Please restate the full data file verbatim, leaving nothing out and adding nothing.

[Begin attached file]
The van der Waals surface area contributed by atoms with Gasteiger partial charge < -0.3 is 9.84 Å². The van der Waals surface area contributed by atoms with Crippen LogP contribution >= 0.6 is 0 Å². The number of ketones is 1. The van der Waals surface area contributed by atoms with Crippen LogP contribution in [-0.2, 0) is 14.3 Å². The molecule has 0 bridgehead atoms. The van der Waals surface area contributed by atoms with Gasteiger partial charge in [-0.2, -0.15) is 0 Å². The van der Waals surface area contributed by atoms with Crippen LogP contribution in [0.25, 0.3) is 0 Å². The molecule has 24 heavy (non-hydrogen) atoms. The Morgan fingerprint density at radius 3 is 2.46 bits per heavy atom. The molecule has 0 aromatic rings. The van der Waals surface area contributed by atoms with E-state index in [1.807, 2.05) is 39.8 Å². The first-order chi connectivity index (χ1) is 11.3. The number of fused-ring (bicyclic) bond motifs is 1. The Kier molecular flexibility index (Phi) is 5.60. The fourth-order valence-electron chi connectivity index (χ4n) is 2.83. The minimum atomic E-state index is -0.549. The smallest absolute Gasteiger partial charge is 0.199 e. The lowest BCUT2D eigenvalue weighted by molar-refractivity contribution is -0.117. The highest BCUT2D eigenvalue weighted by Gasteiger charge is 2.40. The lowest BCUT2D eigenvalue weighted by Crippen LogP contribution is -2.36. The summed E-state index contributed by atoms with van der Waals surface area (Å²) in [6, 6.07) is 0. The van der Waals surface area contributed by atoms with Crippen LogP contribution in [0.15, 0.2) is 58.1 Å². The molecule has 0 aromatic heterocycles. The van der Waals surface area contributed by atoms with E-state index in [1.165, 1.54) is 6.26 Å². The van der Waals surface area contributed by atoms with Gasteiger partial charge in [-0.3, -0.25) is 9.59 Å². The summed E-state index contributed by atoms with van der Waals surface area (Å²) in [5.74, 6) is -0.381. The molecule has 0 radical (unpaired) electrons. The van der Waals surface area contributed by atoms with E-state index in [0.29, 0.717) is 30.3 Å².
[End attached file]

The van der Waals surface area contributed by atoms with Gasteiger partial charge < -0.3 is 9.84 Å². The van der Waals surface area contributed by atoms with Crippen LogP contribution >= 0.6 is 0 Å². The number of ketones is 1. The van der Waals surface area contributed by atoms with Crippen LogP contribution in [-0.2, 0) is 14.3 Å². The molecule has 0 bridgehead atoms. The van der Waals surface area contributed by atoms with Gasteiger partial charge in [-0.2, -0.15) is 0 Å². The van der Waals surface area contributed by atoms with Crippen LogP contribution in [0.25, 0.3) is 0 Å². The molecule has 24 heavy (non-hydrogen) atoms. The Morgan fingerprint density at radius 3 is 2.46 bits per heavy atom. The molecule has 0 aromatic rings. The van der Waals surface area contributed by atoms with E-state index in [1.807, 2.05) is 39.8 Å². The first-order chi connectivity index (χ1) is 11.3. The number of fused-ring (bicyclic) bond motifs is 1. The Kier molecular flexibility index (Phi) is 5.60. The fourth-order valence-electron chi connectivity index (χ4n) is 2.83. The minimum atomic E-state index is -0.549. The smallest absolute Gasteiger partial charge is 0.199 e. The lowest BCUT2D eigenvalue weighted by molar-refractivity contribution is -0.117. The highest BCUT2D eigenvalue weighted by Gasteiger charge is 2.40. The lowest BCUT2D eigenvalue weighted by Crippen LogP contribution is -2.36. The summed E-state index contributed by atoms with van der Waals surface area (Å²) in [6, 6.07) is 0. The van der Waals surface area contributed by atoms with Crippen LogP contribution in [0.15, 0.2) is 58.1 Å². The molecule has 0 aromatic heterocycles. The van der Waals surface area contributed by atoms with E-state index in [1.165, 1.54) is 6.26 Å². The van der Waals surface area contributed by atoms with Gasteiger partial charge in [-0.3, -0.25) is 9.59 Å². The summed E-state index contributed by atoms with van der Waals surface area (Å²) in [5.74, 6) is -0.381. The molecule has 0 radical (unpaired) electrons. The van der Waals surface area contributed by atoms with E-state index in [0.29, 0.717) is 30.3 Å².